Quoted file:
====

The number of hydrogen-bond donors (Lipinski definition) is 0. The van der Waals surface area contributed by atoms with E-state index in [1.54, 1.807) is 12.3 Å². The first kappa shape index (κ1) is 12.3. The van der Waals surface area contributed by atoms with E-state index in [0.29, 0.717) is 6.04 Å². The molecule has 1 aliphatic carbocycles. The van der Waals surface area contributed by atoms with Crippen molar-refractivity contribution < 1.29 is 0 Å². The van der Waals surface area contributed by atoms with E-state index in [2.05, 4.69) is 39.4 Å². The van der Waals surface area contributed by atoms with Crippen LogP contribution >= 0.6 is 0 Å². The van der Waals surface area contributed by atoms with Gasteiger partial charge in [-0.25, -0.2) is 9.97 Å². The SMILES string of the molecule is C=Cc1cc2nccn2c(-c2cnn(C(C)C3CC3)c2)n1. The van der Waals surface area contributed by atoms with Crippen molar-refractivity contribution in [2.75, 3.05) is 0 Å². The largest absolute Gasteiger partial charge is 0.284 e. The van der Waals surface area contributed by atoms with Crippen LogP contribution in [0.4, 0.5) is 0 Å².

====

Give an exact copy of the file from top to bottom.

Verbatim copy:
The number of hydrogen-bond donors (Lipinski definition) is 0. The van der Waals surface area contributed by atoms with E-state index in [1.54, 1.807) is 12.3 Å². The first kappa shape index (κ1) is 12.3. The van der Waals surface area contributed by atoms with E-state index in [0.29, 0.717) is 6.04 Å². The molecule has 1 aliphatic carbocycles. The van der Waals surface area contributed by atoms with Crippen molar-refractivity contribution < 1.29 is 0 Å². The van der Waals surface area contributed by atoms with E-state index in [2.05, 4.69) is 39.4 Å². The van der Waals surface area contributed by atoms with Crippen LogP contribution >= 0.6 is 0 Å². The van der Waals surface area contributed by atoms with Gasteiger partial charge in [-0.25, -0.2) is 9.97 Å². The SMILES string of the molecule is C=Cc1cc2nccn2c(-c2cnn(C(C)C3CC3)c2)n1. The van der Waals surface area contributed by atoms with Crippen molar-refractivity contribution in [2.75, 3.05) is 0 Å². The largest absolute Gasteiger partial charge is 0.284 e. The van der Waals surface area contributed by atoms with Crippen LogP contribution in [0.4, 0.5) is 0 Å².